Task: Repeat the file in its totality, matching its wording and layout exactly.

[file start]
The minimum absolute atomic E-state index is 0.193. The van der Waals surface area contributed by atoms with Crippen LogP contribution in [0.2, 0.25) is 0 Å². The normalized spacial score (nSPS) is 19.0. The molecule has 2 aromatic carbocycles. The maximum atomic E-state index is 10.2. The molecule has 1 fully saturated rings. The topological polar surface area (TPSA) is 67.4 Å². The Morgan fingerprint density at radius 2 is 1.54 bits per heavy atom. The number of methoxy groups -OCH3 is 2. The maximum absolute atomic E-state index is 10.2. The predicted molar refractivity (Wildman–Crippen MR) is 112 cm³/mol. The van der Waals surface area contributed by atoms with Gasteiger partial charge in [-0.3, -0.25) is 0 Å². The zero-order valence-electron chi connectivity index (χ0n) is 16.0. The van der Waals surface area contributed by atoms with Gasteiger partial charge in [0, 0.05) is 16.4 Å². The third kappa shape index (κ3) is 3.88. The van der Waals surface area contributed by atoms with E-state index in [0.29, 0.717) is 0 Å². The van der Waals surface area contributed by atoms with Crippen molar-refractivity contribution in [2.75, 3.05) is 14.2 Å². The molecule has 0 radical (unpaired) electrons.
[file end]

The minimum absolute atomic E-state index is 0.193. The van der Waals surface area contributed by atoms with Crippen LogP contribution in [0.2, 0.25) is 0 Å². The normalized spacial score (nSPS) is 19.0. The molecule has 2 aromatic carbocycles. The maximum atomic E-state index is 10.2. The molecule has 1 fully saturated rings. The topological polar surface area (TPSA) is 67.4 Å². The Morgan fingerprint density at radius 2 is 1.54 bits per heavy atom. The number of methoxy groups -OCH3 is 2. The maximum absolute atomic E-state index is 10.2. The predicted molar refractivity (Wildman–Crippen MR) is 112 cm³/mol. The van der Waals surface area contributed by atoms with Gasteiger partial charge in [-0.3, -0.25) is 0 Å². The zero-order valence-electron chi connectivity index (χ0n) is 16.0. The van der Waals surface area contributed by atoms with Gasteiger partial charge in [0, 0.05) is 16.4 Å². The third kappa shape index (κ3) is 3.88. The van der Waals surface area contributed by atoms with E-state index in [0.29, 0.717) is 0 Å². The van der Waals surface area contributed by atoms with Crippen molar-refractivity contribution in [2.75, 3.05) is 14.2 Å². The molecule has 0 radical (unpaired) electrons.